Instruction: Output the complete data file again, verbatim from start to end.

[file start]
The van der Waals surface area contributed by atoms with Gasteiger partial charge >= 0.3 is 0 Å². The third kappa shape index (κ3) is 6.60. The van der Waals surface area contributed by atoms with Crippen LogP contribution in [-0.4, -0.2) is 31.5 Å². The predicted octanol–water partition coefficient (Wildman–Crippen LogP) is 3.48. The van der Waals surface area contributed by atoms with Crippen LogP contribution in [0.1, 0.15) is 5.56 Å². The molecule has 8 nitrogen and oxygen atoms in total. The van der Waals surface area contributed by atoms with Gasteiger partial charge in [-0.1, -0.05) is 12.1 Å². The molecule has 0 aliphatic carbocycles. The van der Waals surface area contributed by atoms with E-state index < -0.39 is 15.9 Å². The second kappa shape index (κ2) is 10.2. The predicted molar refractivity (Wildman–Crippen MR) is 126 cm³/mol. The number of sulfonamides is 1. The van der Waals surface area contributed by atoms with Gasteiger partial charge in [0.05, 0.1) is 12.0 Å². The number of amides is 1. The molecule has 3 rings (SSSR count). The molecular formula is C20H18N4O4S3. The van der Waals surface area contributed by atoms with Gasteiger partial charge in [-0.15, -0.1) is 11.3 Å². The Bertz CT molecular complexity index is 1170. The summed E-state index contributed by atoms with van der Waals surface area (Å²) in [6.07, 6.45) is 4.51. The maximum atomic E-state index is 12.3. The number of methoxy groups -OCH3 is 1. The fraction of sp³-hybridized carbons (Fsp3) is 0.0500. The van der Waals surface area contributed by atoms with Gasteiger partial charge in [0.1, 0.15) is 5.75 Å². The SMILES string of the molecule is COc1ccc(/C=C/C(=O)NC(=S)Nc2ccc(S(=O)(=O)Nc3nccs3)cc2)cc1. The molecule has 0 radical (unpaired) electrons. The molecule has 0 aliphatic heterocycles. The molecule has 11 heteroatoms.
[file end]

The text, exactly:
The van der Waals surface area contributed by atoms with Gasteiger partial charge >= 0.3 is 0 Å². The third kappa shape index (κ3) is 6.60. The van der Waals surface area contributed by atoms with Crippen LogP contribution in [-0.4, -0.2) is 31.5 Å². The predicted octanol–water partition coefficient (Wildman–Crippen LogP) is 3.48. The van der Waals surface area contributed by atoms with Crippen LogP contribution in [0.1, 0.15) is 5.56 Å². The molecule has 8 nitrogen and oxygen atoms in total. The van der Waals surface area contributed by atoms with Gasteiger partial charge in [-0.1, -0.05) is 12.1 Å². The molecule has 0 aliphatic carbocycles. The van der Waals surface area contributed by atoms with E-state index < -0.39 is 15.9 Å². The second kappa shape index (κ2) is 10.2. The predicted molar refractivity (Wildman–Crippen MR) is 126 cm³/mol. The number of sulfonamides is 1. The van der Waals surface area contributed by atoms with Gasteiger partial charge in [0.05, 0.1) is 12.0 Å². The number of amides is 1. The molecule has 3 rings (SSSR count). The molecular formula is C20H18N4O4S3. The van der Waals surface area contributed by atoms with Gasteiger partial charge in [-0.15, -0.1) is 11.3 Å². The Bertz CT molecular complexity index is 1170. The summed E-state index contributed by atoms with van der Waals surface area (Å²) in [6.07, 6.45) is 4.51. The maximum atomic E-state index is 12.3. The number of methoxy groups -OCH3 is 1. The fraction of sp³-hybridized carbons (Fsp3) is 0.0500. The van der Waals surface area contributed by atoms with Gasteiger partial charge in [0.1, 0.15) is 5.75 Å². The SMILES string of the molecule is COc1ccc(/C=C/C(=O)NC(=S)Nc2ccc(S(=O)(=O)Nc3nccs3)cc2)cc1. The molecule has 0 radical (unpaired) electrons. The molecule has 0 aliphatic heterocycles. The molecule has 11 heteroatoms.